Carnival Cruise Line just signed a deal to build its two largest ships ever -- twin 180,000-ton behemoths that will carry more than 5,200 passengers. To put that in perspective, a dozen ships in the line's 25-strong fleet are less than half that size (and they were considered big for their time!). Even this year's Carnival Vista, Carnival's current largest ship, is only 133,500 tons and carries 3,954 passengers.
The new ships, to debut in 2020 and 2022, won't be the largest in the world. That title goes to competitor Royal Caribbean's Oasis-class ships, including this year's 226,963-ton, 5,500-passenger Harmony of the Seas. Still, Carnival's new giants of the seas still dwarf most other ships on the market.
Why are so many cruise lines going bigger?
Consider that the tonnage of cruise ships is not weight but size. Ships are described in gross registered tons (GRTs) a figure that takes into account interior space used to produce revenue on a ship. One GRT is equal to 100 cubic feet of enclosed, revenue-generating space. Bigger ships can house more dining options, more entertainment, more bars, and more staterooms -- in other words, more places for passengers to play and spend.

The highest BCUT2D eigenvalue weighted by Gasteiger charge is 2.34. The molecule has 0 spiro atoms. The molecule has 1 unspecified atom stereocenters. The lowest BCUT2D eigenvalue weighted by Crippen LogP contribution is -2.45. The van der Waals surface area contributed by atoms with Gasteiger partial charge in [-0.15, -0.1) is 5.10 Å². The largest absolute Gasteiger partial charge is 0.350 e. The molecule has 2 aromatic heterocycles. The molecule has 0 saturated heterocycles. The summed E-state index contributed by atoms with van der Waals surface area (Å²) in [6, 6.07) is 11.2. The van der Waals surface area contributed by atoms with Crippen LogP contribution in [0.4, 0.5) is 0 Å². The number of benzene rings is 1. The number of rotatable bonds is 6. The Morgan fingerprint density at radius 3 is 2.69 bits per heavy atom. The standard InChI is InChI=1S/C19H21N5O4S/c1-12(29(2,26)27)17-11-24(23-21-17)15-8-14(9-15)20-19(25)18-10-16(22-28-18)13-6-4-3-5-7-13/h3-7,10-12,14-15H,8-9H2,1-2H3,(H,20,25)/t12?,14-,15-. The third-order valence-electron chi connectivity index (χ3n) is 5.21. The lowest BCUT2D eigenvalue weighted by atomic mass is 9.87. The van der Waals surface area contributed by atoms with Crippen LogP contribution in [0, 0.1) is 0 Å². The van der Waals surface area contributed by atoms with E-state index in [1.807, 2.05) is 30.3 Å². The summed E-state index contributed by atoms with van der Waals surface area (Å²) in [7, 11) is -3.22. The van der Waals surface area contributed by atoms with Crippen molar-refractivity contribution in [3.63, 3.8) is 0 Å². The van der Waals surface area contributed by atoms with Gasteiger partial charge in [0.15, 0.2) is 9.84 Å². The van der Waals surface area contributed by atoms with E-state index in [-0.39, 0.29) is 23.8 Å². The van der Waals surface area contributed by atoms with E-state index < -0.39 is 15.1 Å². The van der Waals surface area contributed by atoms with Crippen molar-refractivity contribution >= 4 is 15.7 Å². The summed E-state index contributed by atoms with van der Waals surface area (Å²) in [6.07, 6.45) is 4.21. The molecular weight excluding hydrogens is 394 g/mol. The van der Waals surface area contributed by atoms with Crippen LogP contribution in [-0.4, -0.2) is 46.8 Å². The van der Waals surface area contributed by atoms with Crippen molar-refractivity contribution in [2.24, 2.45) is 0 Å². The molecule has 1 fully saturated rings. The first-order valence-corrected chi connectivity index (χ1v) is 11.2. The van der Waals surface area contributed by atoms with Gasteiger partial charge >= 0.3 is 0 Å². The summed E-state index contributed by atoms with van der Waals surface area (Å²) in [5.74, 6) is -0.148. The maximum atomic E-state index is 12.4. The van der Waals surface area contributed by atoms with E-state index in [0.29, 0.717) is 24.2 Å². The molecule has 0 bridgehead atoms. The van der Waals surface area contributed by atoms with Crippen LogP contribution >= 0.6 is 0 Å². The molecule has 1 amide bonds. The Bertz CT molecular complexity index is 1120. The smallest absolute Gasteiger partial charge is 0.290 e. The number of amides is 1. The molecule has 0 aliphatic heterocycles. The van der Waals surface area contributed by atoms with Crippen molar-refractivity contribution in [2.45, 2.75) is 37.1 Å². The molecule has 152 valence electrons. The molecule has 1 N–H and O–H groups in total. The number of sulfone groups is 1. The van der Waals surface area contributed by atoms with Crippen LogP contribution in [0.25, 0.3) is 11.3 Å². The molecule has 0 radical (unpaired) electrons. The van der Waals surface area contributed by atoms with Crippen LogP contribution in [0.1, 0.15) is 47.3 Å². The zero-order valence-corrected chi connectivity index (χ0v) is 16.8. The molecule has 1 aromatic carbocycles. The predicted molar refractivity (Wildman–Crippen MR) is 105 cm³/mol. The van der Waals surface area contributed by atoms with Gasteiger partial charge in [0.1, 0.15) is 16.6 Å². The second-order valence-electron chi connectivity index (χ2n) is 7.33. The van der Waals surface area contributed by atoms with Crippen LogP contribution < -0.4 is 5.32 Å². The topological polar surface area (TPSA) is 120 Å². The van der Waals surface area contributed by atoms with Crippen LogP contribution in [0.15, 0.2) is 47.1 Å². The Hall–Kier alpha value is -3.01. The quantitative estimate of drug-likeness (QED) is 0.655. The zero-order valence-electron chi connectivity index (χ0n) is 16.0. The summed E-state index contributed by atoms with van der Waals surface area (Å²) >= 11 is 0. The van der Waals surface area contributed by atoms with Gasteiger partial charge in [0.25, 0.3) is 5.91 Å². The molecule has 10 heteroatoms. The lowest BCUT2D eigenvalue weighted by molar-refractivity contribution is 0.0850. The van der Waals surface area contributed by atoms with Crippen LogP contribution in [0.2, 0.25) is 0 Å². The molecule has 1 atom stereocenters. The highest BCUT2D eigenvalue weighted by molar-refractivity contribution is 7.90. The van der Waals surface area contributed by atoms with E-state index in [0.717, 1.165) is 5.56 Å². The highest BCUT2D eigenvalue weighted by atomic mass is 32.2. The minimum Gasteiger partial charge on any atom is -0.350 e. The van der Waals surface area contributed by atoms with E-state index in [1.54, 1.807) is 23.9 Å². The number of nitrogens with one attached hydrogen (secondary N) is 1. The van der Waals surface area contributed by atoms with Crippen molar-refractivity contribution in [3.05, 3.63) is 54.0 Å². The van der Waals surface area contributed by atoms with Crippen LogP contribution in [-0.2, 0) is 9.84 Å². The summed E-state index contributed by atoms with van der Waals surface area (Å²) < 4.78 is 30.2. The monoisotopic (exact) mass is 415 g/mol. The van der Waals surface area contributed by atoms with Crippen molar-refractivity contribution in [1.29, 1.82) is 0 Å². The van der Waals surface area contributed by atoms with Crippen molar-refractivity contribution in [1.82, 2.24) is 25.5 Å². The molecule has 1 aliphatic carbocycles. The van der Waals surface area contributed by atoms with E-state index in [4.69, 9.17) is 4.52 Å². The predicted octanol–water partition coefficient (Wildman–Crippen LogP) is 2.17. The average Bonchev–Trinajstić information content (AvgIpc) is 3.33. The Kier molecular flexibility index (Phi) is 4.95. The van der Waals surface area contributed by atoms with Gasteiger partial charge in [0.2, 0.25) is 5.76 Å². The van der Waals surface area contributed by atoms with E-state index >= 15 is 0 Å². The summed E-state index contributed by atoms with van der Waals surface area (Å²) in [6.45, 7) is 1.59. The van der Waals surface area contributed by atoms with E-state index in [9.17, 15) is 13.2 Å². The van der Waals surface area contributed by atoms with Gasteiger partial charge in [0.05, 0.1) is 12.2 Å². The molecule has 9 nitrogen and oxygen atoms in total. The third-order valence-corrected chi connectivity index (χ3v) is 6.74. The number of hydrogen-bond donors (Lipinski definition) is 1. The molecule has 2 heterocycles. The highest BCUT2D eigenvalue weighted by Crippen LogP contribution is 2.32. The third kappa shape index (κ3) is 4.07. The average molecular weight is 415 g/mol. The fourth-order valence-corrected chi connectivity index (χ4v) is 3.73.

And that's exactly what cruise lines are finding. The largest ships operated by competitor Royal Caribbean -- with "wow" features ranging from ice-skating to zip-lines to robotic bartenders -- generate higher-than-average fares. If cruisers are willing to pay extra for the latest, greatest, and biggest, then cruise lines want a piece of the pie.
Carnival isn't talking yet about design features or itineraries for its mammoth ships, but it's safe to say that the newest ships will offer more than those in its current fleet. Further, Carnival also said these would be the first ships in North America powered by energy efficient liquefied natural gas (LNG) -- making them "greener" than other offerings, which may give them an edge on their competitors.
The question of whether bigger truly is better may still be up in the air, but one thing's for sure: it's a trend that's here to stay.